Principle 4.3.6 states that an organization should generally seek express consent when the information is likely to be considered sensitive.
The organization presents the individual with an opportunity to express non-agreement to an identified purpose. Unless the individual takes action to "opt out" of the purpose — that is, say "no" to it — the organization assumes consent and proceeds with the purpose. The individual should be clearly informed that the failure to "opt out" will mean that the individual is consenting to the proposed use or disclosure of the information.
The OPC has had opportunity to consider the use of "opt out" in a number of different contexts. A common use of the "opt out" is in the context of using or disclosing personal information for secondary purposes of marketing. Secondary purposes are additional to those for which the information needed to be collected in the first place. The OPC considers that an organization must satisfy the following requirements when using an opt-out, for example to obtain consent for secondary marketing purposes:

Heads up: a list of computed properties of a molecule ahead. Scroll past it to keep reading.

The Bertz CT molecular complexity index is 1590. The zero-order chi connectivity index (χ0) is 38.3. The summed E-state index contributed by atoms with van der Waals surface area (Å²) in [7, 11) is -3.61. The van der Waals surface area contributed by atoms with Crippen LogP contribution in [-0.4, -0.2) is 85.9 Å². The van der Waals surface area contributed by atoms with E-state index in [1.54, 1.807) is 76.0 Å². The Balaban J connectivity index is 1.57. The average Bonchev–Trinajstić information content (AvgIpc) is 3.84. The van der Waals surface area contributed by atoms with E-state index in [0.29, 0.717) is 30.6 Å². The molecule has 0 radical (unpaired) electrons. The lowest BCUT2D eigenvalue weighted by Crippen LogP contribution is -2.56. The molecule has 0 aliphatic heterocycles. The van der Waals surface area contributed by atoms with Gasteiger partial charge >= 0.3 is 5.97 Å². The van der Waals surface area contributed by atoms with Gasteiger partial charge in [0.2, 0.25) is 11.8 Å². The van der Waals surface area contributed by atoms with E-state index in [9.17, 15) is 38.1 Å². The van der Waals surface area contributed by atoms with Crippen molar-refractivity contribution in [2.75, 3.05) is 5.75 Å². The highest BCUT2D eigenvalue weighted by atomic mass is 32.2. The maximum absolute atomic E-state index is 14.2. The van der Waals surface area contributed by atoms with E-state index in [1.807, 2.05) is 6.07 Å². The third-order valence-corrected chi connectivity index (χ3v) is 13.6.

- The personal information must be demonstrably non-sensitive in nature and context.
- The information-sharing situation must be limited and well-defined as to the nature of the personal information to be used or disclosed and the extent of the intended use or disclosure.
- The organization's purposes must be limited and well-defined, and stated in a clear and understandable manner.
- As a general rule, organizations should obtain consent for the use or disclosure at the time of collection. In some cases, it may not be reasonably possible to obtain the individual's meaningful consent at the time of collection of the personal information. Principle 4.3.1 recognizes that, in certain circumstances, consent with respect to use or disclosure may be sought after the information has been collected but before the use or disclosure. In these cases, organizations are encouraged to inform individuals of the proposed use or disclosure, and offer the opportunity to opt out, at the earliest opportunity.